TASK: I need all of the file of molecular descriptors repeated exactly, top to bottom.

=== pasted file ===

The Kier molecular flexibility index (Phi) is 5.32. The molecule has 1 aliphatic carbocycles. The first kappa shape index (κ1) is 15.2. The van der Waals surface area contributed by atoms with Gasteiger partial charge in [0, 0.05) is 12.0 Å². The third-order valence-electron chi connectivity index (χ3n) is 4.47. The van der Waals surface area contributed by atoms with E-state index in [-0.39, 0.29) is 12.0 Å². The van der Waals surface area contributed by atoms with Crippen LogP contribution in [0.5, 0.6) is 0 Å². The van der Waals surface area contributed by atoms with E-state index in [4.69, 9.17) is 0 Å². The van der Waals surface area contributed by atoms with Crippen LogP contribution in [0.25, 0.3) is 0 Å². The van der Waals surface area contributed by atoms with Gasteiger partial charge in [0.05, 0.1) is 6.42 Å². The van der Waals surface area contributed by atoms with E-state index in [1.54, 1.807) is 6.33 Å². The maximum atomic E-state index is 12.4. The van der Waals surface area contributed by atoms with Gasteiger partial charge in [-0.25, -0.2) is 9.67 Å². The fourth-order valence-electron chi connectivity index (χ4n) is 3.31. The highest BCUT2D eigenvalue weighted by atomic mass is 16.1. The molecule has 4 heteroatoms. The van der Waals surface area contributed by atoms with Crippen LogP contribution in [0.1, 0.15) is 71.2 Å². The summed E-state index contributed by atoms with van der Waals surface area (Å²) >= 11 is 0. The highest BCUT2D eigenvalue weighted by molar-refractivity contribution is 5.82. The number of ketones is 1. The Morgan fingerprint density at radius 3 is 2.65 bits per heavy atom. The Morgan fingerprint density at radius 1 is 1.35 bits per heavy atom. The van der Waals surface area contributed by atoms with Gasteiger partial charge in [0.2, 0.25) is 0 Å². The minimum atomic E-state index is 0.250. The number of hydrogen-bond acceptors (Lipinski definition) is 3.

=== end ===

The Kier molecular flexibility index (Phi) is 5.32. The molecule has 1 aliphatic carbocycles. The first kappa shape index (κ1) is 15.2. The van der Waals surface area contributed by atoms with Gasteiger partial charge in [0, 0.05) is 12.0 Å². The third-order valence-electron chi connectivity index (χ3n) is 4.47. The van der Waals surface area contributed by atoms with E-state index in [-0.39, 0.29) is 12.0 Å². The van der Waals surface area contributed by atoms with Crippen LogP contribution in [0.5, 0.6) is 0 Å². The van der Waals surface area contributed by atoms with E-state index in [4.69, 9.17) is 0 Å². The van der Waals surface area contributed by atoms with Crippen LogP contribution in [0.25, 0.3) is 0 Å². The van der Waals surface area contributed by atoms with Gasteiger partial charge in [0.05, 0.1) is 6.42 Å². The van der Waals surface area contributed by atoms with E-state index in [1.54, 1.807) is 6.33 Å². The maximum atomic E-state index is 12.4. The van der Waals surface area contributed by atoms with Gasteiger partial charge in [-0.25, -0.2) is 9.67 Å². The fourth-order valence-electron chi connectivity index (χ4n) is 3.31. The highest BCUT2D eigenvalue weighted by atomic mass is 16.1. The molecule has 4 heteroatoms. The van der Waals surface area contributed by atoms with Crippen LogP contribution in [0.1, 0.15) is 71.2 Å². The summed E-state index contributed by atoms with van der Waals surface area (Å²) >= 11 is 0. The highest BCUT2D eigenvalue weighted by molar-refractivity contribution is 5.82. The number of ketones is 1. The Morgan fingerprint density at radius 3 is 2.65 bits per heavy atom. The Morgan fingerprint density at radius 1 is 1.35 bits per heavy atom. The van der Waals surface area contributed by atoms with Gasteiger partial charge in [0.2, 0.25) is 0 Å². The minimum atomic E-state index is 0.250. The number of hydrogen-bond acceptors (Lipinski definition) is 3.